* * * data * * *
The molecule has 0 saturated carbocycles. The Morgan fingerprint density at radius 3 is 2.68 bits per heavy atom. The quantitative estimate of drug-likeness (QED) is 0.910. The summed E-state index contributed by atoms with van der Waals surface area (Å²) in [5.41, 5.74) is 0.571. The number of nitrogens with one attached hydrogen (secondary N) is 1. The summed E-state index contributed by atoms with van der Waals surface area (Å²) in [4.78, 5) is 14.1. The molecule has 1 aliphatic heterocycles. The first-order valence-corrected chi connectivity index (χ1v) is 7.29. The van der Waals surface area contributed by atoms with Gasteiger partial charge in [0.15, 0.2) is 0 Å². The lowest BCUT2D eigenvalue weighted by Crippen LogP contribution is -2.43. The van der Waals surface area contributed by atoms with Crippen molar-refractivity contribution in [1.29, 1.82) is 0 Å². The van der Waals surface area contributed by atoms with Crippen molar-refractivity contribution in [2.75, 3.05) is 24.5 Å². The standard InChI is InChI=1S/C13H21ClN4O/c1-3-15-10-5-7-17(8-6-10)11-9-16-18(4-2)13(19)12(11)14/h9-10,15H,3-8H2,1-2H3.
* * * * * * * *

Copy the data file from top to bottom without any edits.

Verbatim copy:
The molecule has 0 saturated carbocycles. The Morgan fingerprint density at radius 3 is 2.68 bits per heavy atom. The quantitative estimate of drug-likeness (QED) is 0.910. The summed E-state index contributed by atoms with van der Waals surface area (Å²) in [5.41, 5.74) is 0.571. The number of nitrogens with one attached hydrogen (secondary N) is 1. The summed E-state index contributed by atoms with van der Waals surface area (Å²) in [4.78, 5) is 14.1. The molecule has 1 aliphatic heterocycles. The first-order valence-corrected chi connectivity index (χ1v) is 7.29. The van der Waals surface area contributed by atoms with Gasteiger partial charge in [0.15, 0.2) is 0 Å². The lowest BCUT2D eigenvalue weighted by Crippen LogP contribution is -2.43. The van der Waals surface area contributed by atoms with Crippen molar-refractivity contribution in [1.29, 1.82) is 0 Å². The van der Waals surface area contributed by atoms with Crippen molar-refractivity contribution in [2.75, 3.05) is 24.5 Å². The standard InChI is InChI=1S/C13H21ClN4O/c1-3-15-10-5-7-17(8-6-10)11-9-16-18(4-2)13(19)12(11)14/h9-10,15H,3-8H2,1-2H3.